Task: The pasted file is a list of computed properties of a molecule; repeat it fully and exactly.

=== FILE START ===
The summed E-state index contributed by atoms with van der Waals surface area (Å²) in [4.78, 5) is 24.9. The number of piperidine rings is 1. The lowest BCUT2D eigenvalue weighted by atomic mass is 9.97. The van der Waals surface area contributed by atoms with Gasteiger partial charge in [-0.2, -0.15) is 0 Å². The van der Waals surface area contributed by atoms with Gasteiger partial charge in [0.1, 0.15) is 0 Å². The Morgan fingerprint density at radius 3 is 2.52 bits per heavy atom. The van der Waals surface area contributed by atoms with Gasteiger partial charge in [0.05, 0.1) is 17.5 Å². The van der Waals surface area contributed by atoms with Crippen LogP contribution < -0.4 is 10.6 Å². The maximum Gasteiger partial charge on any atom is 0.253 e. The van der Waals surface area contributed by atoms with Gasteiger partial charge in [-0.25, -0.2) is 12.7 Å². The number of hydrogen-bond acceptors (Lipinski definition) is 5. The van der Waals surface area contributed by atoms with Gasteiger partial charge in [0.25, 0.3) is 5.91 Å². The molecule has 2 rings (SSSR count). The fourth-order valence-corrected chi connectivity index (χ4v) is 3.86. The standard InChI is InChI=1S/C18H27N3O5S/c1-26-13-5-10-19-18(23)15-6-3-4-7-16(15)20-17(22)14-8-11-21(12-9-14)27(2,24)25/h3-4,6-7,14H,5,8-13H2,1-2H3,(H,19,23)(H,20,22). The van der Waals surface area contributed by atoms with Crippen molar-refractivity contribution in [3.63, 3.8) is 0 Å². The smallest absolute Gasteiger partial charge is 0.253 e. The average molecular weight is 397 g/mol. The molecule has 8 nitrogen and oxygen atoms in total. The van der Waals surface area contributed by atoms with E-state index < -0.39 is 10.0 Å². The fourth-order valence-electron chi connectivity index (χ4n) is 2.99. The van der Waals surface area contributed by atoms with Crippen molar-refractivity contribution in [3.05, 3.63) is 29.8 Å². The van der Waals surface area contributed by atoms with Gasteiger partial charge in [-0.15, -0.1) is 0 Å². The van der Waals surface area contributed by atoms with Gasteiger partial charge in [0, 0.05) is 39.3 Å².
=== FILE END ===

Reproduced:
The summed E-state index contributed by atoms with van der Waals surface area (Å²) in [4.78, 5) is 24.9. The number of piperidine rings is 1. The lowest BCUT2D eigenvalue weighted by atomic mass is 9.97. The van der Waals surface area contributed by atoms with Gasteiger partial charge in [-0.2, -0.15) is 0 Å². The van der Waals surface area contributed by atoms with Gasteiger partial charge in [0.1, 0.15) is 0 Å². The Morgan fingerprint density at radius 3 is 2.52 bits per heavy atom. The van der Waals surface area contributed by atoms with Gasteiger partial charge in [0.05, 0.1) is 17.5 Å². The van der Waals surface area contributed by atoms with Crippen LogP contribution < -0.4 is 10.6 Å². The maximum Gasteiger partial charge on any atom is 0.253 e. The van der Waals surface area contributed by atoms with Gasteiger partial charge in [-0.25, -0.2) is 12.7 Å². The number of hydrogen-bond acceptors (Lipinski definition) is 5. The van der Waals surface area contributed by atoms with Gasteiger partial charge in [0.25, 0.3) is 5.91 Å². The molecule has 2 rings (SSSR count). The fourth-order valence-corrected chi connectivity index (χ4v) is 3.86. The standard InChI is InChI=1S/C18H27N3O5S/c1-26-13-5-10-19-18(23)15-6-3-4-7-16(15)20-17(22)14-8-11-21(12-9-14)27(2,24)25/h3-4,6-7,14H,5,8-13H2,1-2H3,(H,19,23)(H,20,22). The van der Waals surface area contributed by atoms with Crippen molar-refractivity contribution in [3.63, 3.8) is 0 Å². The smallest absolute Gasteiger partial charge is 0.253 e. The average molecular weight is 397 g/mol. The molecule has 8 nitrogen and oxygen atoms in total. The van der Waals surface area contributed by atoms with E-state index < -0.39 is 10.0 Å². The fourth-order valence-electron chi connectivity index (χ4n) is 2.99. The van der Waals surface area contributed by atoms with Crippen molar-refractivity contribution in [3.05, 3.63) is 29.8 Å². The van der Waals surface area contributed by atoms with Gasteiger partial charge in [-0.15, -0.1) is 0 Å². The van der Waals surface area contributed by atoms with Gasteiger partial charge in [0, 0.05) is 39.3 Å².